Education of the Sake of Learning

I don’t have any “real” connection to the School of Education, besides a curiosity for learning and an on-and-off interest in being a teacher. To be perfectly honest, I signed up for this class on a complete whim, in need of extra hours in a course that sounded interesting. And what a great decision it turned out to be! The Politics of Reading has challenged me, frustrated me, motivated me, and taught me. It has also helped me reflect – on life, on my education, on our social system, on the people with power. But perhaps the biggest lesson that I am taking away is the benefit of being in a good learning environment surrounded by people who care.

Although we spend an incredibly large percentage of our life in school, is it always a true “learning environment”? Or it is often an environment filled with competition and report cards and confinement? I have often found that our education system is structured such that the emphasis is placed on the results rather than the process. We place the value in our final grade, regardless of if you actually learned anything. With this construction, it is easy to lose sight of the path you take – whether it’s writing a paper, working on a project, studying for a test – so long as it fits the rubric or follows the study guide. If you can make an “A”, who cares about the rest! But is that really what we want? In ten years from now, I can’t help but hope that my grades will be long forgotten, but the material I learned will still be relevant. It is pretty rare to find a class that places the focus on the learning, as opposed to the grades, like this one has.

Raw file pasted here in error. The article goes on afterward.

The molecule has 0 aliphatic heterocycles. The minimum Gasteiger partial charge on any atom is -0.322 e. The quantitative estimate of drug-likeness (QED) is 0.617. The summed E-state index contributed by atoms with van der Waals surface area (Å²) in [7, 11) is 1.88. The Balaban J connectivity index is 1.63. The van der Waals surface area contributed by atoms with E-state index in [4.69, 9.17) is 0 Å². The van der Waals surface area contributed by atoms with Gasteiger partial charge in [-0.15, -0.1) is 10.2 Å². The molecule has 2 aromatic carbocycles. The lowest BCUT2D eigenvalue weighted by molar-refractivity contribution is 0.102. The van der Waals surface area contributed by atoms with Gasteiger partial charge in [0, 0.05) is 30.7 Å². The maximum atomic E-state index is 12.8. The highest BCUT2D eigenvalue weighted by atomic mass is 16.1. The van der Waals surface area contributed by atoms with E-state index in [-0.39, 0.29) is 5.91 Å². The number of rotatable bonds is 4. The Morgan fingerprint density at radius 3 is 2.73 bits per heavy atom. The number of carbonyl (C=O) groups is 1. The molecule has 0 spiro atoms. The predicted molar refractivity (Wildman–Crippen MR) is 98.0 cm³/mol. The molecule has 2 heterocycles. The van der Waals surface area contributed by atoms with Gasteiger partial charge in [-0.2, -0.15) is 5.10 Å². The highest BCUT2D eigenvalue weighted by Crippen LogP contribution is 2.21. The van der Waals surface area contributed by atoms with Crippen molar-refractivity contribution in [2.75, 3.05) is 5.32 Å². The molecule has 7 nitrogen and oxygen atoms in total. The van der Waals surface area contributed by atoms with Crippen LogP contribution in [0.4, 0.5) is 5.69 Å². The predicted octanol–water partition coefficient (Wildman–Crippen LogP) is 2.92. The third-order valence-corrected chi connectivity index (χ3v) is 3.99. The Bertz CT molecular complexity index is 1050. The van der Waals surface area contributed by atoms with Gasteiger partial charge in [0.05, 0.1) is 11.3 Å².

What I’ve realized, mainly through writing these blog posts, is that without the pressure on the final results and making an A, you have the ability to really engage with the material. In the absence of being told what and how to think about something, I was able to really LEARN on my own. It seems counterintuitive, but I think it’s more that our school system isn’t arranged in the best way for actual learning.

For a class that I had no initial intentions of taking, I find myself talking and thinking about this material more than any of my other classes. I frequently find myself going on rants about the flaws in our education policy and how it hinders students’ chance at succeeding. I’ve never talked to my friends about a history course or chemistry concept. I think that is related to the fact that I am being filled up from the learning instead of smushed down by the grades.

If we could apply this mentality to the broader education system I think it could solve many of the problems. So often students drop out of school because it seems irrelevant or they feel they aren’t succeeding. But if students were being graded on how much they are learning instead of if they can pass a test, I think they would feel a lot more successful and school would seem more useful to the real world.

– Carlton

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